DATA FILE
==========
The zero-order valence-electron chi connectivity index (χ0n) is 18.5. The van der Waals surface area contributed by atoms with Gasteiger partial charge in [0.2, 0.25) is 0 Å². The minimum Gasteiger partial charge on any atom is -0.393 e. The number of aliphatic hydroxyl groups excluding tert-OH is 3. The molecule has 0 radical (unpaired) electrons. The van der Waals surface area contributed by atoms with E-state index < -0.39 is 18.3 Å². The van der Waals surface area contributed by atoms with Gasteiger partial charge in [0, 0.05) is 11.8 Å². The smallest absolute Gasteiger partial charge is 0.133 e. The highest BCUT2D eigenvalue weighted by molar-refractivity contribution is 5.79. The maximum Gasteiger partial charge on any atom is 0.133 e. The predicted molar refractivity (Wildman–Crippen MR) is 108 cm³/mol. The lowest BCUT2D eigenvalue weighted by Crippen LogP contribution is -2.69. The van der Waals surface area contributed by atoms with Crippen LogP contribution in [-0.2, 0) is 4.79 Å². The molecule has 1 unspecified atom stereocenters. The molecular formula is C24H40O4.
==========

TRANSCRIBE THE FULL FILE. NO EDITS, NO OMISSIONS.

The zero-order valence-electron chi connectivity index (χ0n) is 18.5. The van der Waals surface area contributed by atoms with Gasteiger partial charge in [0.2, 0.25) is 0 Å². The minimum Gasteiger partial charge on any atom is -0.393 e. The number of aliphatic hydroxyl groups excluding tert-OH is 3. The molecule has 0 radical (unpaired) electrons. The van der Waals surface area contributed by atoms with E-state index < -0.39 is 18.3 Å². The van der Waals surface area contributed by atoms with Gasteiger partial charge in [0, 0.05) is 11.8 Å². The smallest absolute Gasteiger partial charge is 0.133 e. The highest BCUT2D eigenvalue weighted by molar-refractivity contribution is 5.79. The maximum Gasteiger partial charge on any atom is 0.133 e. The predicted molar refractivity (Wildman–Crippen MR) is 108 cm³/mol. The lowest BCUT2D eigenvalue weighted by Crippen LogP contribution is -2.69. The van der Waals surface area contributed by atoms with Crippen LogP contribution in [-0.2, 0) is 4.79 Å². The molecule has 1 unspecified atom stereocenters. The molecular formula is C24H40O4.